A day after European Central Bank president Mario Draghi unveiled details of a €60bn-a-month asset purchase programme, a European quantitative easing (QE), IPE rounds up reactions from across the Continent to find out if the intervention will be able to pull the single currency out of its disinflationary spiral
John Vail, chief global strategist at Nikko Asset Management
Fortunately, the ECB positively surprised the market in most every way. It is a historic day for central banking in Europe and, therefore, for the world, too, even if one thinks the economic effects will be marginal. In a sense, the ECB is now the most aggressive central bank in the G-3, as it has both negative policy rates and sovereign QE, but there are some factors to consider going forward.
Andrea Beltratti, chairman at Eurizon Capital
The ECB has sent a strong signal, but it was inevitable at that point, particularly given the anticipation of the equity and bond markets. It is the logical conclusion of the ‘whatever it takes’ rhetoric Draghi initiated almost three years ago.
Martin Steward, investment editor, IPE
It’s early days, but if this more optimistic take on things sticks over the next days and weeks, we could be seeing the beginnings of what could be a powerful bull market in European risk assets – but perhaps not the long-overdue and much-needed correction in safe-haven rates.
Mark Burgess, CIO at Threadneedle Investments
There has been some discussion about the lack of ‘mutualisation’ or risk sharing of the government bond purchases, but we feel the important issue is the commitment from the ECB to expand its balance sheet.
Risk sharing was always likely to be a stumbling block, particularly given strong German opposition to the idea, but it should not reduce the effectiveness of the policy in terms of addressing short-term growth and deflation concerns. Importantly, German policymakers have not questioned the legality of the ECB’s decision to implement sovereign QE, although it is clear many Germans do not like it.
Andrew Sheets, Phanikiran L Naraparaju and Serena W Tang of Morgan Stanley Research
We view the size as a positive surprise versus market expectations. More risk-sharing would have been better in our view, but at least there was some. The decision to allow buying out to 30-year maturities came as a surprise to markets. Combined with a larger-than-expected buying programme, we’d expect 30-year Spain to outperform.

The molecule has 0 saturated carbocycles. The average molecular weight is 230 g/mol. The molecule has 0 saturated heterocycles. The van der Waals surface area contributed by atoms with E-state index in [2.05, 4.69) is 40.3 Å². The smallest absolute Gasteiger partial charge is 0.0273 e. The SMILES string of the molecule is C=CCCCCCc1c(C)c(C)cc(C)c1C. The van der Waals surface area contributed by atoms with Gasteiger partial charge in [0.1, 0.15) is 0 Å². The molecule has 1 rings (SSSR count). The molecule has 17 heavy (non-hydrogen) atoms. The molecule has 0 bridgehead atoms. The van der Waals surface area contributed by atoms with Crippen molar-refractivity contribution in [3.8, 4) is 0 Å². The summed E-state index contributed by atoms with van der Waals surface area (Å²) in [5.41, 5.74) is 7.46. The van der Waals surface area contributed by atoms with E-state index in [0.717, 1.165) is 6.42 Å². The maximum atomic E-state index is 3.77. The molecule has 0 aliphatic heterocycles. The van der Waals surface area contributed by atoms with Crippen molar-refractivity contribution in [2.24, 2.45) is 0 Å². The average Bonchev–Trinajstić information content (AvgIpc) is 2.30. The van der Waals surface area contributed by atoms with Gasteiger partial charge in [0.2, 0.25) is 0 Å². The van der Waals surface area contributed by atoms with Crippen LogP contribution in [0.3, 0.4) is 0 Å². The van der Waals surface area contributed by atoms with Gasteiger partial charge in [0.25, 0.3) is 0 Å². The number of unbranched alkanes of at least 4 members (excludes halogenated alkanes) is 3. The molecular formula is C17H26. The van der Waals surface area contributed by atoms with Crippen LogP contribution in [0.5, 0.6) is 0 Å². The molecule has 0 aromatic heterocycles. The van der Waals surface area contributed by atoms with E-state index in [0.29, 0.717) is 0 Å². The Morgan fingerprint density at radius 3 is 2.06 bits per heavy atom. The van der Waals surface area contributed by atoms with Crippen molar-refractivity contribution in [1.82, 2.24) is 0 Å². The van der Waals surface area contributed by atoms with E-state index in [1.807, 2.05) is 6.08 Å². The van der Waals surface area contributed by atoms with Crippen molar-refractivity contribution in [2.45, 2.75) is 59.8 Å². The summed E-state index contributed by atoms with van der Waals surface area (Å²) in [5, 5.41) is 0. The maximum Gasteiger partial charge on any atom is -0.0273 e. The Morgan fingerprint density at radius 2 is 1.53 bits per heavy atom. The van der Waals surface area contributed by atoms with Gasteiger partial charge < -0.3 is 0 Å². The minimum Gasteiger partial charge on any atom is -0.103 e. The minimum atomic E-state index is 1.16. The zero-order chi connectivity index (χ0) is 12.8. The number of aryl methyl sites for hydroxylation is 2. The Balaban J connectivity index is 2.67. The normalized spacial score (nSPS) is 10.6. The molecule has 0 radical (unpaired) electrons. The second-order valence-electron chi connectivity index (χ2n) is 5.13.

Jon Jonsson, senior portfolio manager at Neuberger Berman
Overall, the announcement takes a constructive step in repairing the credibility of the ECB. We anticipate that the impact should generally be positive for risky assets within fixed income, prompting a tightening of spreads in peripheral sovereign markets, as well as European corporate credit. Equities, in turn, are likely to rally on a better economic outlook.
Dennis van Ek, actuary at Mercer in the Netherlands
The causes of the currently low rates – low inflation, as well as the ECB’s policy of suppressing rates – are still present. The purchasing programme will amplify this effect.
Filippo Battistini, head of institutional and fund buyers at Allianz Global Investors in Italy
The traditional carry strategies will no longer be sufficient. There is a potential for more flexible asset management strategies to gain ground, ones that include new alternative asset classes in the fixed income space and are complemented by hedging with derivative instruments.
Maria Paola Toschi, global market strategist at JP Morgan in Italy
The QE decision could initiate a very favourable period for the European economy, including firms and investors. The bond-buying programme should continue to put pressure on peripheral spreads, thus creating positive conditions in terms of debt obligations.
We are convinced the ECB announcement and its implications for a weakening euro, coupled with a stable rates environment, could lead to potentially significant change in Europe. This makes us confident Europe will be one of the most promising investment themes of this year.